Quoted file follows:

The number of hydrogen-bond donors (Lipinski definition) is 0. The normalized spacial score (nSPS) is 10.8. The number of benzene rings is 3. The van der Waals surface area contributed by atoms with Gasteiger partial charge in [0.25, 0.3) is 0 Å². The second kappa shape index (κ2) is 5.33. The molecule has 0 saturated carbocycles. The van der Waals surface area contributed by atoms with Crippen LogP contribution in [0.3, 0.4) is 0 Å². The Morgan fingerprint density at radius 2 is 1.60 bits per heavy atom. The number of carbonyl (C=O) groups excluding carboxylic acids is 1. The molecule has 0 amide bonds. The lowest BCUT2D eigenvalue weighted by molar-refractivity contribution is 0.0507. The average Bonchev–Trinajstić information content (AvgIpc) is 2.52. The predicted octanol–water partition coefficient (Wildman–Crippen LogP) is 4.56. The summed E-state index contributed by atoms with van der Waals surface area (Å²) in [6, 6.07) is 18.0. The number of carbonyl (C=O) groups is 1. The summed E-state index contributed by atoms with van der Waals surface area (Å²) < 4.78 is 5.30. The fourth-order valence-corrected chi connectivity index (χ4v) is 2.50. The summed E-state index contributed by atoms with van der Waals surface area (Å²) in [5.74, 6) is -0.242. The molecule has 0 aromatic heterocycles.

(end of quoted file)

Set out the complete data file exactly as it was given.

The number of hydrogen-bond donors (Lipinski definition) is 0. The normalized spacial score (nSPS) is 10.8. The number of benzene rings is 3. The van der Waals surface area contributed by atoms with Gasteiger partial charge in [0.25, 0.3) is 0 Å². The second kappa shape index (κ2) is 5.33. The molecule has 0 saturated carbocycles. The van der Waals surface area contributed by atoms with Crippen LogP contribution in [0.3, 0.4) is 0 Å². The Morgan fingerprint density at radius 2 is 1.60 bits per heavy atom. The number of carbonyl (C=O) groups excluding carboxylic acids is 1. The molecule has 0 amide bonds. The lowest BCUT2D eigenvalue weighted by molar-refractivity contribution is 0.0507. The average Bonchev–Trinajstić information content (AvgIpc) is 2.52. The predicted octanol–water partition coefficient (Wildman–Crippen LogP) is 4.56. The summed E-state index contributed by atoms with van der Waals surface area (Å²) in [6, 6.07) is 18.0. The number of carbonyl (C=O) groups is 1. The summed E-state index contributed by atoms with van der Waals surface area (Å²) < 4.78 is 5.30. The fourth-order valence-corrected chi connectivity index (χ4v) is 2.50. The summed E-state index contributed by atoms with van der Waals surface area (Å²) in [5.74, 6) is -0.242. The molecule has 0 aromatic heterocycles.